A group of citizens is proposing an ordinance that would hold owners of rental property ultimately responsible for nuisance complaints filed against their tenants.
Under the proposed ordinance, property would be deemed a “chronic nuisance” after three reports of alleged criminal activity. A judge could close the property if the owners do not take action to eliminate the alleged nuisance. The proposed new law was drafted by John G. Clark, president of the North Central Columbia Neighborhood Association, with the help of citizens from various neighborhoods.
Missouri’s abortion rights advocates hope their lawsuit to overturn a new 24-hour waiting period for abortions will follow recent successful cases in other states.
Groups such as Planned Parenthood have successfully challenged 24-hour waiting periods in four states when courts ruled that such requirements were irrelevant or unconstitutional.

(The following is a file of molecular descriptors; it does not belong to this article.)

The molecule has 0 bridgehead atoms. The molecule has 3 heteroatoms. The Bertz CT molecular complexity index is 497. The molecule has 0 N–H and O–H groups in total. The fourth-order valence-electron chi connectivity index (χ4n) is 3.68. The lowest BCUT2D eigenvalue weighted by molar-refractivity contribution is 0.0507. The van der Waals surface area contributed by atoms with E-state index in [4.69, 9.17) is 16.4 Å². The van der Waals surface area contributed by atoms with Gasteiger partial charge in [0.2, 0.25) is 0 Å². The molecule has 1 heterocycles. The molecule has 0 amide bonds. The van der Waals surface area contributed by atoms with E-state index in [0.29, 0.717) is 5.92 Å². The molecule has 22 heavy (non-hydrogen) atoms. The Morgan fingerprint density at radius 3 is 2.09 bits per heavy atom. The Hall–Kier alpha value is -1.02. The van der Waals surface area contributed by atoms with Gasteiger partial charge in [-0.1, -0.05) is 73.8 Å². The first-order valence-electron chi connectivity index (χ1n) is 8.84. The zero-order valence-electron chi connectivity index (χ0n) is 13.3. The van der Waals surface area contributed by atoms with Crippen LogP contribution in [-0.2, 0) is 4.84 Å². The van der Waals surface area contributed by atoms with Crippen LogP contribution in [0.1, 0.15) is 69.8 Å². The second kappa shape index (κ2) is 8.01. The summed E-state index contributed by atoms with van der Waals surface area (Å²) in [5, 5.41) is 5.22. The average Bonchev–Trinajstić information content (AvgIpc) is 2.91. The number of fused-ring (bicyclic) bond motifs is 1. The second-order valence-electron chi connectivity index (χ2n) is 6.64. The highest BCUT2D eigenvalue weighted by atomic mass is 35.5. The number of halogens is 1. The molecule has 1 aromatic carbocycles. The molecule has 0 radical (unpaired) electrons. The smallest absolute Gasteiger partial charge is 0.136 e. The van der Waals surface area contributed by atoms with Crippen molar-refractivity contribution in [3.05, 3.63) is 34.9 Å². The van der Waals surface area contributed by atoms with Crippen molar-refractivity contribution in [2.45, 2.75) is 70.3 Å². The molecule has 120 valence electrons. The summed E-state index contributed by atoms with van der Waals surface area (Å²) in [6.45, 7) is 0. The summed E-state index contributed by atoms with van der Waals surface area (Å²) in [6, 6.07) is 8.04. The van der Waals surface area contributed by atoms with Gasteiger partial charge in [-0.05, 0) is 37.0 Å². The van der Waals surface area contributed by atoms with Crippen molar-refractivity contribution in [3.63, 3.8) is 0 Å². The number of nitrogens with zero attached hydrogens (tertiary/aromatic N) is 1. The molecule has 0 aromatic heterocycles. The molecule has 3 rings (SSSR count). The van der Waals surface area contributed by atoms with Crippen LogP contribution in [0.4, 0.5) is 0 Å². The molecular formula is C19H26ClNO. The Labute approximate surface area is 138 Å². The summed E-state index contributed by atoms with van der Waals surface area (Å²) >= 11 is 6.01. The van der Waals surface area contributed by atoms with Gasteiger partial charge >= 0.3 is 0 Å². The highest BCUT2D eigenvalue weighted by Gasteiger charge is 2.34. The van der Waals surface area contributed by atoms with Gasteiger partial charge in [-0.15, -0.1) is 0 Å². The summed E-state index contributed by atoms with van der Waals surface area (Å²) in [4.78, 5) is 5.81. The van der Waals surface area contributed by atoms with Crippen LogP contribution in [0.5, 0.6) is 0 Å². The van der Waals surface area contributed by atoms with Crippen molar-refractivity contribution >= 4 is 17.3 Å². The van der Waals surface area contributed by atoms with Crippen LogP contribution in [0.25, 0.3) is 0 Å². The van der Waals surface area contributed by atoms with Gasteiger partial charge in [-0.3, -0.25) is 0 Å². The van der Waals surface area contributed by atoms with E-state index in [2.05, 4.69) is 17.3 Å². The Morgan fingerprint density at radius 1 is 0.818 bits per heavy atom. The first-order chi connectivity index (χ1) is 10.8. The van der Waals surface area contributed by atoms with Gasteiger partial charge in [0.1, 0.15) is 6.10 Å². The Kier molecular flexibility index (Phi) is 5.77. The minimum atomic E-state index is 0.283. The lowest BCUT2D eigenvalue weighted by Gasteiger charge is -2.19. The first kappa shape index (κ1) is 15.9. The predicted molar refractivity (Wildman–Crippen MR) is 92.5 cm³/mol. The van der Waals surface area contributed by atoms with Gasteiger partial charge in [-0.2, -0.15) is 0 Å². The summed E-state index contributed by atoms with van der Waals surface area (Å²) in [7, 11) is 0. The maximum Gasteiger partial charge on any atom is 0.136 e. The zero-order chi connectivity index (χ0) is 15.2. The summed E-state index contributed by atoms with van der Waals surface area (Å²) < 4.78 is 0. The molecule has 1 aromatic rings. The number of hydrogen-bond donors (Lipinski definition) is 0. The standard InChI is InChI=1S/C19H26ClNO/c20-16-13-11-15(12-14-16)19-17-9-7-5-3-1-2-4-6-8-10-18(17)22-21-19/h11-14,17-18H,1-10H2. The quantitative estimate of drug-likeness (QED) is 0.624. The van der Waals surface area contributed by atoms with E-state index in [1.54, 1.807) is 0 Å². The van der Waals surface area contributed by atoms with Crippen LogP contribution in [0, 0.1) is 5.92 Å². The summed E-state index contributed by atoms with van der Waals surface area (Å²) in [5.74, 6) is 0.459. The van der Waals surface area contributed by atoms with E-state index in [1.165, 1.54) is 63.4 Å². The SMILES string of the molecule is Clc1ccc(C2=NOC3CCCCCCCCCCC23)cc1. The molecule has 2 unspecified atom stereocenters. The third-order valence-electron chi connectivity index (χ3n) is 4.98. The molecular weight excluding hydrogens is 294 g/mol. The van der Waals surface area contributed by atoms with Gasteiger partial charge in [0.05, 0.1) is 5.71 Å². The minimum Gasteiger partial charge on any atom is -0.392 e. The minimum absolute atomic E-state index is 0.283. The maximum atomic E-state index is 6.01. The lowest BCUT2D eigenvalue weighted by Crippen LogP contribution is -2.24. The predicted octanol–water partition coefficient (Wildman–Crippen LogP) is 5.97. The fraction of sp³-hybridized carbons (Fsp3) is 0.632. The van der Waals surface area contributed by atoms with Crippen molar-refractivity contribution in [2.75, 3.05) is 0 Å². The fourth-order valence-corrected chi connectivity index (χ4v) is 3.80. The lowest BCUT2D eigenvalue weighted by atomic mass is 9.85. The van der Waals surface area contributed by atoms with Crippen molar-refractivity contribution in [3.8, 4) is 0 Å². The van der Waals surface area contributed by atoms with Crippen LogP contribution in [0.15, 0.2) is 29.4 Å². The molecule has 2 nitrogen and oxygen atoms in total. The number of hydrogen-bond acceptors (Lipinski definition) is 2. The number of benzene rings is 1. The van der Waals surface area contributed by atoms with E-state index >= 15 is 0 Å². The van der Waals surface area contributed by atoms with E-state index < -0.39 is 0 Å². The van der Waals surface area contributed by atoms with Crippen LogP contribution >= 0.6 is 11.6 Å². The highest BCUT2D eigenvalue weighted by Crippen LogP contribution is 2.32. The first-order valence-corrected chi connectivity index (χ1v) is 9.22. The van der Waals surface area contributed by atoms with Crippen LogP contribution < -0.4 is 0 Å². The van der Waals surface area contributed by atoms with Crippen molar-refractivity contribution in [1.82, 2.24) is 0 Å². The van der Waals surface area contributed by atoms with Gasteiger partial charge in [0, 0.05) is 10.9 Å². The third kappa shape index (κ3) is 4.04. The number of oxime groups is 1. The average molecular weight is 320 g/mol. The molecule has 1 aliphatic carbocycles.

A panel of judges sat expectantly as 15-year-olds China McCoy, Angel Wade and Nali Holmes circled around the black M on the floor of Hearnes Center. The rows of seats usually filled with fans were empty except for a cluster of silent singers. They raised their microphones and a moment later “The Star-Spangled Banner” filled the arena.
The girls traveled from St. Louis to audition to sing the national anthem for MU men’s or women’s basketball games.
Until Saturday morning, Rita Moseley had never fired a handgun.
By Saturday night, however, the California, Mo., resident had qualified to apply for a concealed-carry permit.
John and Shalloh Crandall got up early, dressed their 4-month-old son Joshua, and headed out to collect their final pay checks before filing for unemployment benefits.
The Crandalls lost their jobs on Tuesday along with 58 other employees who worked for Gannett Telemarketing Inc. They were told by the company two weeks ago that the new national do-not-call list approved by Congress would not affect their jobs, but the closure notice taped on the front door of the office told another story.